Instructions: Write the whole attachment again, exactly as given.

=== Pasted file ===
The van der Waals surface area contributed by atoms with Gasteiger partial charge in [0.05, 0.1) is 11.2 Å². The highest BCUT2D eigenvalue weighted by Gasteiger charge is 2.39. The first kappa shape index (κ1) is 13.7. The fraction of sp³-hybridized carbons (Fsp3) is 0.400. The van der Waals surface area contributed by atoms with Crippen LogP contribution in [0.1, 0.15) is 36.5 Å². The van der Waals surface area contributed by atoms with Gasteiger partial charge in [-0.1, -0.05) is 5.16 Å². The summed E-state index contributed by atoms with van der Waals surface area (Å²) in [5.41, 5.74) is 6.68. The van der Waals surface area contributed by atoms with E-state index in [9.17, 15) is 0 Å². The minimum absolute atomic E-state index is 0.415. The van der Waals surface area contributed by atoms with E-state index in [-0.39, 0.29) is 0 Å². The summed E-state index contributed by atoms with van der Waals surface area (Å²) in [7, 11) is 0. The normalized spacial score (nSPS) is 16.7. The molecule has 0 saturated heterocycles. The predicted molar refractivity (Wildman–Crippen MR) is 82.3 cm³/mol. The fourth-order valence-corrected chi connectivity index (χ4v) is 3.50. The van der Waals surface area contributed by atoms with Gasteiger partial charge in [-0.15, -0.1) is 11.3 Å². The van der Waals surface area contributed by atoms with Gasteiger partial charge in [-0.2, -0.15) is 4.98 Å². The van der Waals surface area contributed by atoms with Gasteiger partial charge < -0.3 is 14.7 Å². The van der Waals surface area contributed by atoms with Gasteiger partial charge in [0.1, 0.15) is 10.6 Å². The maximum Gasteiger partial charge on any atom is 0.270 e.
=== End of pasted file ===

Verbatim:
The van der Waals surface area contributed by atoms with Gasteiger partial charge in [0.05, 0.1) is 11.2 Å². The highest BCUT2D eigenvalue weighted by Gasteiger charge is 2.39. The first kappa shape index (κ1) is 13.7. The fraction of sp³-hybridized carbons (Fsp3) is 0.400. The van der Waals surface area contributed by atoms with Crippen LogP contribution in [0.1, 0.15) is 36.5 Å². The van der Waals surface area contributed by atoms with Gasteiger partial charge in [-0.1, -0.05) is 5.16 Å². The summed E-state index contributed by atoms with van der Waals surface area (Å²) in [5.41, 5.74) is 6.68. The van der Waals surface area contributed by atoms with E-state index in [9.17, 15) is 0 Å². The minimum absolute atomic E-state index is 0.415. The van der Waals surface area contributed by atoms with E-state index in [-0.39, 0.29) is 0 Å². The summed E-state index contributed by atoms with van der Waals surface area (Å²) in [7, 11) is 0. The normalized spacial score (nSPS) is 16.7. The molecule has 0 saturated heterocycles. The predicted molar refractivity (Wildman–Crippen MR) is 82.3 cm³/mol. The fourth-order valence-corrected chi connectivity index (χ4v) is 3.50. The van der Waals surface area contributed by atoms with Gasteiger partial charge in [-0.15, -0.1) is 11.3 Å². The van der Waals surface area contributed by atoms with Gasteiger partial charge in [-0.2, -0.15) is 4.98 Å². The van der Waals surface area contributed by atoms with Gasteiger partial charge < -0.3 is 14.7 Å². The van der Waals surface area contributed by atoms with Gasteiger partial charge in [0.1, 0.15) is 10.6 Å². The maximum Gasteiger partial charge on any atom is 0.270 e.